"I must opine that after such a lapse of time, the insistence for urgency in this case appears to suggest an intentional or unintentional attempt to intervene into the political process of the upcoming presidential election ....
"For me personally to participate in an investigation that I know will or could easily lead to the above scenario ... is inappropriate. I believe it amounts to prosecutorial misconduct and violates the most basic fundamental rule of Department of Justice policy.
From the Wall Street Journal March 14 editorial, "The Hubbell Standard":
Equally extraordinary were the politics at play in the firings. At the time, Jay Stephens, then U.S. Attorney in the District of Columbia, was investigating then Ways and Means Chairman Dan Rostenkowski, and was "within 30 days" of making a decision on an indictment. Mr. Rostenkowski, who was shepherding the Clinton's [sic] economic program through Congress, eventually went to jail on mail fraud charges and was later pardoned by Mr. Clinton.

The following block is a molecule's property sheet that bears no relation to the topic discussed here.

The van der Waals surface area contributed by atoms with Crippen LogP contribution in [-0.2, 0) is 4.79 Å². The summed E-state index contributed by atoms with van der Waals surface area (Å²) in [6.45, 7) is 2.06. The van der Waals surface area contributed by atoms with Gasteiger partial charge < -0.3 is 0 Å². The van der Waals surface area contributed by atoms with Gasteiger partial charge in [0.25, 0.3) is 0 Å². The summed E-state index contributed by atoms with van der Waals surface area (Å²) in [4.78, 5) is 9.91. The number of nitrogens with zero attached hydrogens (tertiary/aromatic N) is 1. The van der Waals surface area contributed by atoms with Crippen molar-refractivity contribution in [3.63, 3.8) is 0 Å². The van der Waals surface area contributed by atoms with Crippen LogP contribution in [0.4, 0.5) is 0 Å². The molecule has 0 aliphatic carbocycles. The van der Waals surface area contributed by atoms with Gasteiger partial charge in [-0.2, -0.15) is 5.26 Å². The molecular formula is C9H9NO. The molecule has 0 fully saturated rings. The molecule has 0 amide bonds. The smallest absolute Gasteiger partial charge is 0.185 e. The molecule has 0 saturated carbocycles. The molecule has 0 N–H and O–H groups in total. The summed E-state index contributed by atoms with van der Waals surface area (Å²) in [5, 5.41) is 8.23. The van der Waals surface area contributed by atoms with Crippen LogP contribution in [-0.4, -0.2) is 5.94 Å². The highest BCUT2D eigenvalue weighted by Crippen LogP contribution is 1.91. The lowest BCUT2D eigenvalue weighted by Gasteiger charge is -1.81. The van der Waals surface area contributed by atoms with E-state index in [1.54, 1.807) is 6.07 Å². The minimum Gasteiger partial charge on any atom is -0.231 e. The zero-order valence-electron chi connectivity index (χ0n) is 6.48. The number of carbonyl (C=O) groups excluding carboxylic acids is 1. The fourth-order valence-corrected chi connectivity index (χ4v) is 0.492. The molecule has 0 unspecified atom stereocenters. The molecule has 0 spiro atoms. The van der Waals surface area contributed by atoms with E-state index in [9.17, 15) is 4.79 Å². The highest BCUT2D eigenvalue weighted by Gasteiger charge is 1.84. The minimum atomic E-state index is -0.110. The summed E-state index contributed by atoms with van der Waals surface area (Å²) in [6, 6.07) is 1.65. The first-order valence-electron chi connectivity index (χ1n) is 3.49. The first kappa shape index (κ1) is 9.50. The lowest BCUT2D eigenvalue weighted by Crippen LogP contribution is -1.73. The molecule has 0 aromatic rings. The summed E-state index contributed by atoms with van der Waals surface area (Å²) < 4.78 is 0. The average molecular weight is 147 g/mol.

Also at the time, allegations concerning some of the Clintons' Whitewater dealings were coming to a head. By dismissing all 93 U.S. Attorneys at once, the Clintons conveniently cleared the decks to appoint "Friend of Bill" Paula Casey as the U.S. Attorney for Little Rock. Ms. Casey never did bring any big Whitewater indictments, and she rejected information from another FOB, David Hale, on the business practices of the Arkansas elite including Mr. Clinton. When it comes to "politicizing" Justice, in short, the Bush White House is full of amateurs compared to the Clintons.